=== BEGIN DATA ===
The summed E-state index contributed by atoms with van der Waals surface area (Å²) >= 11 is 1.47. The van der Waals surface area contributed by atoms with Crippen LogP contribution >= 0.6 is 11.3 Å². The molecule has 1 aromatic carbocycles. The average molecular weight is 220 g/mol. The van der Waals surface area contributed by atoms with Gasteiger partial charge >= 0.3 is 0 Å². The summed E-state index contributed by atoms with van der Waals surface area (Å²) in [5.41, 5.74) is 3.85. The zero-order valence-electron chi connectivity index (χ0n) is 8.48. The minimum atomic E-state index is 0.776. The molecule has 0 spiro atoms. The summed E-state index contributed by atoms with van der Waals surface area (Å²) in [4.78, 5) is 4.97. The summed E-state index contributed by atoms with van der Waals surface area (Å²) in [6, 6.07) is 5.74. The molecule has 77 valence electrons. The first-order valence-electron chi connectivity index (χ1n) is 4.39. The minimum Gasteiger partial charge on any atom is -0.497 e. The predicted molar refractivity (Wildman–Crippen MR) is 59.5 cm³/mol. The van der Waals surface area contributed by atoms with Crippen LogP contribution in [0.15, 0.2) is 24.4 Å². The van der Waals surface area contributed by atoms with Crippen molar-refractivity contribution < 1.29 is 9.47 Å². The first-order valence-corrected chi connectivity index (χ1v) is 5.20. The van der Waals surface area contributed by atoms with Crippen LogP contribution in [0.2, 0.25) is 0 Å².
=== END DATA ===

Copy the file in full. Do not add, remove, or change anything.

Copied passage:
The summed E-state index contributed by atoms with van der Waals surface area (Å²) >= 11 is 1.47. The van der Waals surface area contributed by atoms with Crippen LogP contribution >= 0.6 is 11.3 Å². The molecule has 1 aromatic carbocycles. The average molecular weight is 220 g/mol. The van der Waals surface area contributed by atoms with Gasteiger partial charge >= 0.3 is 0 Å². The summed E-state index contributed by atoms with van der Waals surface area (Å²) in [5.41, 5.74) is 3.85. The zero-order valence-electron chi connectivity index (χ0n) is 8.48. The minimum atomic E-state index is 0.776. The molecule has 0 spiro atoms. The summed E-state index contributed by atoms with van der Waals surface area (Å²) in [4.78, 5) is 4.97. The summed E-state index contributed by atoms with van der Waals surface area (Å²) in [6, 6.07) is 5.74. The molecule has 77 valence electrons. The first-order valence-electron chi connectivity index (χ1n) is 4.39. The minimum Gasteiger partial charge on any atom is -0.497 e. The predicted molar refractivity (Wildman–Crippen MR) is 59.5 cm³/mol. The van der Waals surface area contributed by atoms with Crippen LogP contribution in [0.15, 0.2) is 24.4 Å². The van der Waals surface area contributed by atoms with Crippen molar-refractivity contribution < 1.29 is 9.47 Å². The first-order valence-corrected chi connectivity index (χ1v) is 5.20. The van der Waals surface area contributed by atoms with Crippen LogP contribution in [0.2, 0.25) is 0 Å².